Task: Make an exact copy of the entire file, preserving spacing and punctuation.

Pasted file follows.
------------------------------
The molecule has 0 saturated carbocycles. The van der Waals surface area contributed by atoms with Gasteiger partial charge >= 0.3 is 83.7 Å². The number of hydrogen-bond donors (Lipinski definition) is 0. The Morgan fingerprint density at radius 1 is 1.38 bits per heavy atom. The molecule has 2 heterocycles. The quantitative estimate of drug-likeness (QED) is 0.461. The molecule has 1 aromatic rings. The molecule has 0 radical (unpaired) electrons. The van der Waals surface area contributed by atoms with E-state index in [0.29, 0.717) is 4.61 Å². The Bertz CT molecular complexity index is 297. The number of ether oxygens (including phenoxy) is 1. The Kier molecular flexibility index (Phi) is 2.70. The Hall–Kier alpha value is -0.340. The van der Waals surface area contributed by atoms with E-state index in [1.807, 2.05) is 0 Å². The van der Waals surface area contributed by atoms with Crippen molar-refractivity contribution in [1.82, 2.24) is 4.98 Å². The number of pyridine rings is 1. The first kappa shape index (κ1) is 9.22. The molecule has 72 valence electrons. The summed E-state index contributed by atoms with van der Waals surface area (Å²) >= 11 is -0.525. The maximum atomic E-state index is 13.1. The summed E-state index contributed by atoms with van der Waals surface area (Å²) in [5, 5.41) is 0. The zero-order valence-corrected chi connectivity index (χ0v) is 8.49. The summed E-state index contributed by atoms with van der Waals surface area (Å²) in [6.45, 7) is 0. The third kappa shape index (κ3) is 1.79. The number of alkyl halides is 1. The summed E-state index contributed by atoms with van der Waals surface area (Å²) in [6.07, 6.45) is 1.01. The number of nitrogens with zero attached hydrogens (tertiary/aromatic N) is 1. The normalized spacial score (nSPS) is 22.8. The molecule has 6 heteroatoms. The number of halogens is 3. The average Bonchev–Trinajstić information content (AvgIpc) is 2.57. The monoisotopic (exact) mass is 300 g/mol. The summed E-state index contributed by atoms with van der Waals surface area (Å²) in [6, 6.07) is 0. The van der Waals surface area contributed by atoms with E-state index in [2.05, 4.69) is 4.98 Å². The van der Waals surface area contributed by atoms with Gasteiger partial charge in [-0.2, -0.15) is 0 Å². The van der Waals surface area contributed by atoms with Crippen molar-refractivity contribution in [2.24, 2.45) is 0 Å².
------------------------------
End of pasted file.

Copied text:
The molecule has 0 saturated carbocycles. The van der Waals surface area contributed by atoms with Gasteiger partial charge >= 0.3 is 83.7 Å². The number of hydrogen-bond donors (Lipinski definition) is 0. The Morgan fingerprint density at radius 1 is 1.38 bits per heavy atom. The molecule has 2 heterocycles. The quantitative estimate of drug-likeness (QED) is 0.461. The molecule has 1 aromatic rings. The molecule has 0 radical (unpaired) electrons. The van der Waals surface area contributed by atoms with E-state index in [0.29, 0.717) is 4.61 Å². The Bertz CT molecular complexity index is 297. The number of ether oxygens (including phenoxy) is 1. The Kier molecular flexibility index (Phi) is 2.70. The Hall–Kier alpha value is -0.340. The van der Waals surface area contributed by atoms with E-state index in [1.807, 2.05) is 0 Å². The van der Waals surface area contributed by atoms with Crippen molar-refractivity contribution in [1.82, 2.24) is 4.98 Å². The number of pyridine rings is 1. The first kappa shape index (κ1) is 9.22. The molecule has 72 valence electrons. The summed E-state index contributed by atoms with van der Waals surface area (Å²) >= 11 is -0.525. The maximum atomic E-state index is 13.1. The summed E-state index contributed by atoms with van der Waals surface area (Å²) in [5, 5.41) is 0. The zero-order valence-corrected chi connectivity index (χ0v) is 8.49. The summed E-state index contributed by atoms with van der Waals surface area (Å²) in [6.45, 7) is 0. The third kappa shape index (κ3) is 1.79. The number of alkyl halides is 1. The summed E-state index contributed by atoms with van der Waals surface area (Å²) in [6.07, 6.45) is 1.01. The number of nitrogens with zero attached hydrogens (tertiary/aromatic N) is 1. The normalized spacial score (nSPS) is 22.8. The molecule has 6 heteroatoms. The number of halogens is 3. The average Bonchev–Trinajstić information content (AvgIpc) is 2.57. The monoisotopic (exact) mass is 300 g/mol. The summed E-state index contributed by atoms with van der Waals surface area (Å²) in [6, 6.07) is 0. The van der Waals surface area contributed by atoms with E-state index in [2.05, 4.69) is 4.98 Å². The van der Waals surface area contributed by atoms with Gasteiger partial charge in [-0.2, -0.15) is 0 Å². The van der Waals surface area contributed by atoms with Crippen molar-refractivity contribution in [2.24, 2.45) is 0 Å².